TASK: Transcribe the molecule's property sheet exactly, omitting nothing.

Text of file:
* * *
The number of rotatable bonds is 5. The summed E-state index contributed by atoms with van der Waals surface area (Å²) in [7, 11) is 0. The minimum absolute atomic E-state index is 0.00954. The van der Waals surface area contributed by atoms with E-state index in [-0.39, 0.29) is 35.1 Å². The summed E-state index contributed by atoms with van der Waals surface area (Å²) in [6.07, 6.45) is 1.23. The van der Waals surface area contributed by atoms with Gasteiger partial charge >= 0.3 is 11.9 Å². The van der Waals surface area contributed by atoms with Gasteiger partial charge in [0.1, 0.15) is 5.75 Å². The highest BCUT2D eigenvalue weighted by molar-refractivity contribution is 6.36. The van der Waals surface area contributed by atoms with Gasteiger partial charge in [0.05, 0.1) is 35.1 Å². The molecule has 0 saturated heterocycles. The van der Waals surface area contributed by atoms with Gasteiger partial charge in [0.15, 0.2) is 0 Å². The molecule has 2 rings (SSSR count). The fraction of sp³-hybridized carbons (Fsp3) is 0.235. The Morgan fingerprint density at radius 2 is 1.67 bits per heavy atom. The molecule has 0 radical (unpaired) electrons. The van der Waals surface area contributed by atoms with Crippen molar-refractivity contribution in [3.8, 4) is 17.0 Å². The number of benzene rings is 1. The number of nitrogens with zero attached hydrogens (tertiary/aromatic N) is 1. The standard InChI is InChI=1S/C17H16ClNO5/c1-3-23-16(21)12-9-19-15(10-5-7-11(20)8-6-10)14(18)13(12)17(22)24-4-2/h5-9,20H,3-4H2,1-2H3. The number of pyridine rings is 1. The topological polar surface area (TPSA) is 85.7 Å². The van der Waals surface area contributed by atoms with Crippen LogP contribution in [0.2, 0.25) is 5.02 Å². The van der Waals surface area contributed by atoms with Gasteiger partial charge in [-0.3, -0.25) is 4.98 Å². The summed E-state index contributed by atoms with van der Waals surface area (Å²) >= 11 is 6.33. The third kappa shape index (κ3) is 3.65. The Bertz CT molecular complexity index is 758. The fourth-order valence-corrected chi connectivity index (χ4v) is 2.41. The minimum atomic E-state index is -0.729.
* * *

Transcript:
The number of rotatable bonds is 5. The summed E-state index contributed by atoms with van der Waals surface area (Å²) in [7, 11) is 0. The minimum absolute atomic E-state index is 0.00954. The van der Waals surface area contributed by atoms with E-state index in [-0.39, 0.29) is 35.1 Å². The summed E-state index contributed by atoms with van der Waals surface area (Å²) in [6.07, 6.45) is 1.23. The van der Waals surface area contributed by atoms with Gasteiger partial charge >= 0.3 is 11.9 Å². The van der Waals surface area contributed by atoms with Gasteiger partial charge in [0.1, 0.15) is 5.75 Å². The highest BCUT2D eigenvalue weighted by molar-refractivity contribution is 6.36. The van der Waals surface area contributed by atoms with Gasteiger partial charge in [0.05, 0.1) is 35.1 Å². The molecule has 0 saturated heterocycles. The van der Waals surface area contributed by atoms with Gasteiger partial charge in [0.15, 0.2) is 0 Å². The molecule has 2 rings (SSSR count). The fraction of sp³-hybridized carbons (Fsp3) is 0.235. The Morgan fingerprint density at radius 2 is 1.67 bits per heavy atom. The molecule has 0 radical (unpaired) electrons. The van der Waals surface area contributed by atoms with Crippen molar-refractivity contribution in [3.8, 4) is 17.0 Å². The number of benzene rings is 1. The number of nitrogens with zero attached hydrogens (tertiary/aromatic N) is 1. The standard InChI is InChI=1S/C17H16ClNO5/c1-3-23-16(21)12-9-19-15(10-5-7-11(20)8-6-10)14(18)13(12)17(22)24-4-2/h5-9,20H,3-4H2,1-2H3. The number of pyridine rings is 1. The topological polar surface area (TPSA) is 85.7 Å². The van der Waals surface area contributed by atoms with Crippen LogP contribution in [0.2, 0.25) is 5.02 Å². The van der Waals surface area contributed by atoms with Gasteiger partial charge in [-0.3, -0.25) is 4.98 Å². The summed E-state index contributed by atoms with van der Waals surface area (Å²) >= 11 is 6.33. The third kappa shape index (κ3) is 3.65. The Bertz CT molecular complexity index is 758. The fourth-order valence-corrected chi connectivity index (χ4v) is 2.41. The minimum atomic E-state index is -0.729.